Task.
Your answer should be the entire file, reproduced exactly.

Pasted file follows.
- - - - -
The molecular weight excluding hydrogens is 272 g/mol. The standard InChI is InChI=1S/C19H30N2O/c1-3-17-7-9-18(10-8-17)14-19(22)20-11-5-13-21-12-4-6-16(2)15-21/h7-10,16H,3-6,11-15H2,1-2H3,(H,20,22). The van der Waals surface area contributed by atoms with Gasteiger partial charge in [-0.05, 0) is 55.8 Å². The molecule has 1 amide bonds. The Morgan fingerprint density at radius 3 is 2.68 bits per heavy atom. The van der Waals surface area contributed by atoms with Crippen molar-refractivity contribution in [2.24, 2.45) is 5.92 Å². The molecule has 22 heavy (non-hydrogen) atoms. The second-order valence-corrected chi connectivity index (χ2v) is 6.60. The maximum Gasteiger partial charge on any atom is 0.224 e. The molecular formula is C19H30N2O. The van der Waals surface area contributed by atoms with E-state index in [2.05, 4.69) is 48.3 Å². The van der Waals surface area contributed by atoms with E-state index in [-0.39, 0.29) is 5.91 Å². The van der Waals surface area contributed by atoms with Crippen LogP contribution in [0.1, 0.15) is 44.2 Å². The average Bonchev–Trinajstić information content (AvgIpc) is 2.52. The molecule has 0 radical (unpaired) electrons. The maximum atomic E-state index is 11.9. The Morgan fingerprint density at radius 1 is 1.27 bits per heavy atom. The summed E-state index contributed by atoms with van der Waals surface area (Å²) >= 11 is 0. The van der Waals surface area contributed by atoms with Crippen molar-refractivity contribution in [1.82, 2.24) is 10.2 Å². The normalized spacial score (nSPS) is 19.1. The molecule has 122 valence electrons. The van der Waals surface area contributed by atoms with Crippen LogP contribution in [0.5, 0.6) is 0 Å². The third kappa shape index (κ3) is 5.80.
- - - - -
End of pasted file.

The molecular weight excluding hydrogens is 272 g/mol. The standard InChI is InChI=1S/C19H30N2O/c1-3-17-7-9-18(10-8-17)14-19(22)20-11-5-13-21-12-4-6-16(2)15-21/h7-10,16H,3-6,11-15H2,1-2H3,(H,20,22). The van der Waals surface area contributed by atoms with Gasteiger partial charge in [-0.05, 0) is 55.8 Å². The molecule has 1 amide bonds. The Morgan fingerprint density at radius 3 is 2.68 bits per heavy atom. The van der Waals surface area contributed by atoms with Crippen molar-refractivity contribution in [2.24, 2.45) is 5.92 Å². The molecule has 22 heavy (non-hydrogen) atoms. The second-order valence-corrected chi connectivity index (χ2v) is 6.60. The maximum Gasteiger partial charge on any atom is 0.224 e. The molecular formula is C19H30N2O. The van der Waals surface area contributed by atoms with E-state index in [2.05, 4.69) is 48.3 Å². The van der Waals surface area contributed by atoms with E-state index in [-0.39, 0.29) is 5.91 Å². The van der Waals surface area contributed by atoms with Crippen LogP contribution in [0.1, 0.15) is 44.2 Å². The average Bonchev–Trinajstić information content (AvgIpc) is 2.52. The molecule has 0 radical (unpaired) electrons. The maximum atomic E-state index is 11.9. The Morgan fingerprint density at radius 1 is 1.27 bits per heavy atom. The summed E-state index contributed by atoms with van der Waals surface area (Å²) >= 11 is 0. The van der Waals surface area contributed by atoms with Crippen molar-refractivity contribution in [1.82, 2.24) is 10.2 Å². The normalized spacial score (nSPS) is 19.1. The molecule has 122 valence electrons. The van der Waals surface area contributed by atoms with Crippen LogP contribution in [0.5, 0.6) is 0 Å². The third kappa shape index (κ3) is 5.80.